Vygotsky's Concept of Periods of Crisis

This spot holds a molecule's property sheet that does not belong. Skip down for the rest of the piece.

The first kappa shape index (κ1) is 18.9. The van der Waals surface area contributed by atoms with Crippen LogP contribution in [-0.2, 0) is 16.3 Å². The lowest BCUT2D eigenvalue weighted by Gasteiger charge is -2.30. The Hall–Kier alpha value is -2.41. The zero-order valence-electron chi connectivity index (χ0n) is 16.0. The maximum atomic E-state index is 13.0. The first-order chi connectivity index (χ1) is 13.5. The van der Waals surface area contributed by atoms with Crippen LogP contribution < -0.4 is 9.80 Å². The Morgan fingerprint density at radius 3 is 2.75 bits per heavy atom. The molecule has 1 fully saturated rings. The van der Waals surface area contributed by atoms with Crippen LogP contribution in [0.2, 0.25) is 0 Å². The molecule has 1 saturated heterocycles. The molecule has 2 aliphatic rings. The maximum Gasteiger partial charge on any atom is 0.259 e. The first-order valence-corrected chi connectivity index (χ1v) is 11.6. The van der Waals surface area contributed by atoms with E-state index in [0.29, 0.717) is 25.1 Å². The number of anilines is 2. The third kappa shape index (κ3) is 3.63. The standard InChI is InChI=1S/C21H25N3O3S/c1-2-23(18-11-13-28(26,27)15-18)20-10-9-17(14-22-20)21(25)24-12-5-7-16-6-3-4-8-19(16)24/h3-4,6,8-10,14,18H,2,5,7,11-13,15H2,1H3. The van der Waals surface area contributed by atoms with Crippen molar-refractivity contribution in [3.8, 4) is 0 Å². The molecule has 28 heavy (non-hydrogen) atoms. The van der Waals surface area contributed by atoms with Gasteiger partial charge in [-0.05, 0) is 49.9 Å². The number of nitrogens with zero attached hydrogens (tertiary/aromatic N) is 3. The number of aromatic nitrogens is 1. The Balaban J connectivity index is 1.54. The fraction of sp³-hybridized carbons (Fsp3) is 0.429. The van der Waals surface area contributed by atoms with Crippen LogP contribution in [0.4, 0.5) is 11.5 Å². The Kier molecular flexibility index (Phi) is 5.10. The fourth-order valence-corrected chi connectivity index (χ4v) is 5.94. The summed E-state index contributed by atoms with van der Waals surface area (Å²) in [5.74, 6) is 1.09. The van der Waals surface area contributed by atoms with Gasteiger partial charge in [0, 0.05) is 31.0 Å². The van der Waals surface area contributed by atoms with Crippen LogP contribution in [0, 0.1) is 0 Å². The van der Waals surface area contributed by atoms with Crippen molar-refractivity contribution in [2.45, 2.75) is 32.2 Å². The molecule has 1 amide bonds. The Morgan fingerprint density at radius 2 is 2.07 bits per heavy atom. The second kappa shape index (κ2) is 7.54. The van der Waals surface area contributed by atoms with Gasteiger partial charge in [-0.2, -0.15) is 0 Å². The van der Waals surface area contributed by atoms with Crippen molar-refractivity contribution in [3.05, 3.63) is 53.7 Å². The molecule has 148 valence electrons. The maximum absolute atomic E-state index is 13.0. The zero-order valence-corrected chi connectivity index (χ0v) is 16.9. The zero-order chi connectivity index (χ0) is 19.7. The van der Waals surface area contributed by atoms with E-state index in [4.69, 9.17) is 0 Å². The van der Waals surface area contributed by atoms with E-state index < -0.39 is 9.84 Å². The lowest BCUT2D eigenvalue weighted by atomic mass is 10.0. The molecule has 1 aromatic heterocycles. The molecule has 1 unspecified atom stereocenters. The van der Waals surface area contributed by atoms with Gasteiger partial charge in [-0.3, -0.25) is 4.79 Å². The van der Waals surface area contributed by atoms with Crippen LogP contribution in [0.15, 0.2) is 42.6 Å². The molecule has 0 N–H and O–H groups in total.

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Lev Semyonovich Vygotsky’s socio-historical theory of the development of higher mental functions such as behavior and attention extended to discussion of “crisis” periods, one he felt occurred at age three, before the child began formal schooling. The crisis Vygotsky claimed occurred at age three is characterized by a group of seven “behaviors,” all of which indicate a struggle with the child’s position in relation to social structures. The journal article: Defiant Behavior in Two-and Three-Year Olds: A Vygotskian Approach by Keefer states that modern group childcare settings dominant today represent a change in the environmental variables that affect the behavior of young children and their families. The research done in this article examined the occurrences and characteristics of defiant behavior in two and three year old children during outdoor play at a university child development center. This study was done away from the family structure in a modern childcare setting. The study was done by examining patterns in defiant behaviors during play in different age groups, and comparing the observations to Vygotsky’s seven categories of behavior common at age three. The study was done to try to find out if Vygotsky’s seven categories of behavior continue to assist in the understanding of defiant behaviors at ages two and three. This study asks if Vygotsky’s categories of behavior characterizing the crisis of age three are still relevant, and if they apply to the new social environments in which young children operate today. Also, this study examines the types of defiant behavior that occur in group care at ages two and three, explores any patterns in that behavior, and relates the data to Vygotsky’s framework for understanding the behavior and experiences of children in this age group and in this setting. The research used in this study was descriptive research.
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